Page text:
It may seem strange that an expert on altruism — that most wholesome of human phenomena — has written a book with such a pessimistic outlook. If even Batson thinks that integrity is rare, hypocrisy is common, and the whole thing is basically a charade, surely we’re doomed? But here are two consolations. First, Batson defines “moral motivation” in such a way that altruistic motivation doesn’t count as moral. (The jacket blurb says that although he has written two books on altruism, this is his first book “on morality”.) So rest assured that the book’s “cynical” conclusions are compatible with genuine warm-fuzzy helping behaviors. Second, Batson’s exposé is more or less alarming depending on how we interpret the many studies he cites. Are they as troubling as advertised? Do they translate to the real moral environment? I am skeptical. I’m not saying we’re not doomed. I am just not sure we understand the precise nature of the doom yet.

What does moral failure look like? The book begins with a breezy but awfully depressing laundry list of “symptoms”: the Holocaust; the My Lai massacre; some KKK malfeasance; corporate negligence and corruption; pedophile priests; the nefarious nonsense that we all read in local papers every day; and garden-variety lying, cheating, and stealing that doesn’t make the news. The examples are not analyzed in much detail, presumably because the phenomenon is broad and undeniable. The focus is on sub-psychopathic wrongdoing ranging from small slights to horrific atrocities. Group dynamics and social and political forces are relevant to many of these symptoms, but we tend to think individual agents still bear moral responsibility for their role in them. Politically charged and morally contested examples (drone warfare? police brutality? late-term abortion?) are not discussed. (For a different take on what “moral failure” is, see Tessman 2015.)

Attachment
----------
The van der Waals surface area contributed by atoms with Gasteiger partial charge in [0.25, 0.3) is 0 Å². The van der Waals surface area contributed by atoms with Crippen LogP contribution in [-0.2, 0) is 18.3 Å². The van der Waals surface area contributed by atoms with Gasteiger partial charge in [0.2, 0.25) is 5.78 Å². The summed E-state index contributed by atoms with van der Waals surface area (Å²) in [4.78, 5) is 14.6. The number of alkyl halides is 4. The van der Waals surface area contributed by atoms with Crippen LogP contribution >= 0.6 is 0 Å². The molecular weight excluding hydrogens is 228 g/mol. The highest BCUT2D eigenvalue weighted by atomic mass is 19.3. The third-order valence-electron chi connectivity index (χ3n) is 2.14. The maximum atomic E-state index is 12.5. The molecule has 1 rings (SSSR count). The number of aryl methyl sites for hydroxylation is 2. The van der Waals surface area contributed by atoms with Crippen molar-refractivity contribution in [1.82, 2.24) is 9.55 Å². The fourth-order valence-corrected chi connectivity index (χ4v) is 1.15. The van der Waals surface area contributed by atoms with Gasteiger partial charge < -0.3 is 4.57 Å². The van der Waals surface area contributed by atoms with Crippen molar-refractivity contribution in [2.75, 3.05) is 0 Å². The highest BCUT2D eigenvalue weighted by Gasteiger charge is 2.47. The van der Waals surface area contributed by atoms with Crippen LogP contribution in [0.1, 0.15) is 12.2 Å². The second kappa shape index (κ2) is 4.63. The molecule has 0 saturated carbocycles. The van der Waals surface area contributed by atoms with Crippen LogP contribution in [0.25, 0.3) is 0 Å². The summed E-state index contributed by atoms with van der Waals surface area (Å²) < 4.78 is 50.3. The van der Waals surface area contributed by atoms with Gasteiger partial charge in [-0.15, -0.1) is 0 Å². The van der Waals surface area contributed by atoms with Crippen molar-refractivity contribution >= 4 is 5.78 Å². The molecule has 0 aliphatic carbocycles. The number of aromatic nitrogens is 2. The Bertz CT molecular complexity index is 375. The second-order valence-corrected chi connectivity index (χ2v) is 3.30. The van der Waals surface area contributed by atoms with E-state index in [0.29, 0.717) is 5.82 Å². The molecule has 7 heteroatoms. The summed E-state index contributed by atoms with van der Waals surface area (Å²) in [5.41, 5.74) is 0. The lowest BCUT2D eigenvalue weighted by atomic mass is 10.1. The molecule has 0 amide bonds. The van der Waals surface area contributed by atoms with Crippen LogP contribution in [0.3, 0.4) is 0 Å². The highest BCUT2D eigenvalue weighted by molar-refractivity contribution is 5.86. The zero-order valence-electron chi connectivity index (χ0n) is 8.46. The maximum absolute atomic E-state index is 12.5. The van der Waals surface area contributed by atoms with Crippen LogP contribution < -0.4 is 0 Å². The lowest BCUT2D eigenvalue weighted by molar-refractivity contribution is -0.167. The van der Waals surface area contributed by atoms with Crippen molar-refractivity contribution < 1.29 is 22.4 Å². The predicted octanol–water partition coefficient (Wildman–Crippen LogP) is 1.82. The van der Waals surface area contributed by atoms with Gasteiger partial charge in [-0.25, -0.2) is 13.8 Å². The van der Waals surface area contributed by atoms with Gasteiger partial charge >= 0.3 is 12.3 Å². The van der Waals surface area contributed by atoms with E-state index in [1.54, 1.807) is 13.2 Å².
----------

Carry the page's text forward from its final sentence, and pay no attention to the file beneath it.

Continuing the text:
In Part One, after giving a general overview of the book (Ch. 1), Batson surveys the “standard scientific diagnoses” of moral failure, namely various species of personal deficiency and situational pressure (Chapters 2 and 3). These chapters include insightful exposition and analysis of the work of Freud, Hugh Hartshorne and M. A. May, Albert Bandura, Martin Hoffman, Leon Festinger, Piaget, Lawrence Kohlberg, Jonathan Haidt, Antonio Damasio, Jesse Prinz, Stanley Milgram, Philip Zimbardo, Ervin Staub, and of course Batson, among others. Even readers who cannot stomach another recounting of Milgram or Zimbardo’s infamous experiments will find other fascinating nuggets here. But Batson ultimately concludes that personal deficiency and situational pressure are not — alone or together — sufficient to explain moral failure.